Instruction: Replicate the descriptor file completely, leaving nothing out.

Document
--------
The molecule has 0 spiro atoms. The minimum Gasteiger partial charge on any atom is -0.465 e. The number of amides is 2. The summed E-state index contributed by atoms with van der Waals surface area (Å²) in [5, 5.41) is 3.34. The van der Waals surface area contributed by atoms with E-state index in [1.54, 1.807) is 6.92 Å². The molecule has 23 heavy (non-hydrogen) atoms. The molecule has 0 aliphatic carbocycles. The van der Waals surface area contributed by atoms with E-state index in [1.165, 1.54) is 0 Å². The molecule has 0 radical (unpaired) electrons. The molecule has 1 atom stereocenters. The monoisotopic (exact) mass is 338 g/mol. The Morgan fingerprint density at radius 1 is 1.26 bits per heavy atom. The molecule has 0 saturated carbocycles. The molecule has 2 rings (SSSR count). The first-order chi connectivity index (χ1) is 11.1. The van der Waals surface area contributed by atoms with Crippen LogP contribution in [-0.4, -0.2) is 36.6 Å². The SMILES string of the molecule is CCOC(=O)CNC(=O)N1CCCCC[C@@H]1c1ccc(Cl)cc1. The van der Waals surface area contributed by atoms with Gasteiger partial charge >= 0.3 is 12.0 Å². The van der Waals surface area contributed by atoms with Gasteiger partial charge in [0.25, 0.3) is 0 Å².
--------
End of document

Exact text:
The molecule has 0 spiro atoms. The minimum Gasteiger partial charge on any atom is -0.465 e. The number of amides is 2. The summed E-state index contributed by atoms with van der Waals surface area (Å²) in [5, 5.41) is 3.34. The van der Waals surface area contributed by atoms with E-state index in [1.54, 1.807) is 6.92 Å². The molecule has 23 heavy (non-hydrogen) atoms. The molecule has 0 aliphatic carbocycles. The van der Waals surface area contributed by atoms with E-state index in [1.165, 1.54) is 0 Å². The molecule has 0 radical (unpaired) electrons. The molecule has 1 atom stereocenters. The monoisotopic (exact) mass is 338 g/mol. The Morgan fingerprint density at radius 1 is 1.26 bits per heavy atom. The molecule has 0 saturated carbocycles. The molecule has 2 rings (SSSR count). The first-order chi connectivity index (χ1) is 11.1. The van der Waals surface area contributed by atoms with Crippen LogP contribution in [-0.4, -0.2) is 36.6 Å². The SMILES string of the molecule is CCOC(=O)CNC(=O)N1CCCCC[C@@H]1c1ccc(Cl)cc1. The van der Waals surface area contributed by atoms with Gasteiger partial charge >= 0.3 is 12.0 Å². The van der Waals surface area contributed by atoms with Gasteiger partial charge in [0.25, 0.3) is 0 Å².